My Saturdays are always busy but lately my little one has been requesting that we watch on-demand viewings of old favorites such as The Banana Splits, Jem and Mighty Morphin’ Power Rangers together.  (She seems to prefer the Japanese Rangers, but says she gets tired of reading all the dialogue.)  When I told her about the concept of “Saturday Morning Cartoons,” she was confused, and didn’t understand why someone would put all the shows together or why you’d have to wait to see them, and I realized that part of the fun was in the once-a-week frequency of it all.

The MS-QOTD (prounounced, as always, “misquoted”) is this:  Should we picket the networks to bring back the old-school Saturday Morning cartoonery?


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Once upon a time, there was a young nerd from the Midwest, who loved Matter-Eater Lad and the McKenzie Brothers... If pop culture were a maze, Matthew would be the Minotaur at its center. Were it a mall, he'd be the Food Court. Were it a parking lot, he’d be the distant Cart Corral where the weird kids gather to smoke, but that’s not important right now... Matthew enjoys body surfing (so long as the bodies are fresh), writing in the third person, and dark-eyed women. Amongst his weaponry are such diverse elements as: Fear! Surprise! Ruthless efficiency! An almost fanatical devotion to pop culture! And a nice red uniform.


  1. The fracturing of programming caused by cable networks pretty much kicks this idea to the curb, as the major networks can make more money from paid commercial programming (infomercials) and sports coverage.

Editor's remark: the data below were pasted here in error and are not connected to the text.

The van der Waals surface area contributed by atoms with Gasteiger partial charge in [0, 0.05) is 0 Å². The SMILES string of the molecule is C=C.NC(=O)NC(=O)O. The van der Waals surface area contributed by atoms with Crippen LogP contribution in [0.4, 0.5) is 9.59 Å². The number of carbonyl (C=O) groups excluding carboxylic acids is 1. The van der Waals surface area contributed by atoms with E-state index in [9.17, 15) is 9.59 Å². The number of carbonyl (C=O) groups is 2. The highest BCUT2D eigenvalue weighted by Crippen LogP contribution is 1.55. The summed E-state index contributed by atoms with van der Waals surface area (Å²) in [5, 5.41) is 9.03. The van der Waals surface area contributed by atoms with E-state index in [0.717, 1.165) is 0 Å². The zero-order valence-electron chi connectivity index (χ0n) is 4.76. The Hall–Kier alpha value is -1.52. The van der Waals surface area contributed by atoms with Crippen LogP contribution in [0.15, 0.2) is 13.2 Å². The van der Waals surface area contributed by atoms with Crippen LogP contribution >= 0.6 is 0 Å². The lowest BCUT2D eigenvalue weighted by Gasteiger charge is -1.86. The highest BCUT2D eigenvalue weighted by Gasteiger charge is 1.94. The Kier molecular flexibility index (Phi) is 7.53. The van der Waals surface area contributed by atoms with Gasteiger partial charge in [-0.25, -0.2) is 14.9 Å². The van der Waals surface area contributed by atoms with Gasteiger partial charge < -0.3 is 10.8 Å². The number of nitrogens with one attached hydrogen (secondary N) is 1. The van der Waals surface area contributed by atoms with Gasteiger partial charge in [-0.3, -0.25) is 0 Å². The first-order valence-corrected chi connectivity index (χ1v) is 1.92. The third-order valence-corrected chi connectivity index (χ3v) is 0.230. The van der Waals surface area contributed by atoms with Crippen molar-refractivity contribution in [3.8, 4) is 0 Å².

I do miss the Saturday morning block of cartoons, but Cartoon Network has done (or rather did) have a great block of programming on Friday evenings starting with Ben 10, Batman, and Star Wars: Clone Wars. Now, The DC Nation block on Cartoon Network and the Sunday block of Marvel programming on Disney XD is about as close to “the old days” as I think we are going to get for animation programming geared to getting kids/adults to sit down for hours at a time.

    The biggest question is that of attracting the appropriate audience. Now that kids have videogames, iPads, and on demand, plus the fact that many kids now have even more Saturday morning activities to participate in, I doubt there are millions of kids ready to sit down and watch something on CBS at 6:00 AM on Saturday and stare vacantly at the television for four hours of toy commercials disguised as entertainment like it used to be.

  2. Agree with Stephen, with on demand and 24 hour channels dedicated to cartoons (and any other niche programming you can think of) the Saturday morning cartoon block is a relic of the past. The generations that didn’t have 24-7 access to cartoons remember that block as something special, because it was pretty much the ONLY time you saw TV animation outside Christmas and other Holiday Specials. Especially those of us who grew up with strictly broadcast television.

    I remember the first time I saw USA’s Cartoon Express on a neighbor’s satellite (the giant KU band dish in their yard blew my mind), I couldn’t believe that there was a 3 hour block of cartoons on EVERY SINGLE DAY! It seemed inconceivable, yet that was the beginning of the end of Saturday morning cartoons being thought of as a special time.

  3. I don’t really see the point in doing so. Kids these days have been conditioned to expect their shows whenever they want it, not when others say they can. It’s only us old fogies that grew up with broadcast schedules dictated to us that even care about Saturday morning cartoons. And I almost never get up before noon on Saturdays.

    Don’t get me wrong, I miss all the fun and all. But this all seems like a step backwards, and the old ways are progressively proving less profitable than the new ways of on demand.

    On another note, give your child a kudos on my behalf, for watching the original sentai. That’s a Japanophile in the making, and I couldn’t be more proud.

  4. ~wyntermute~ on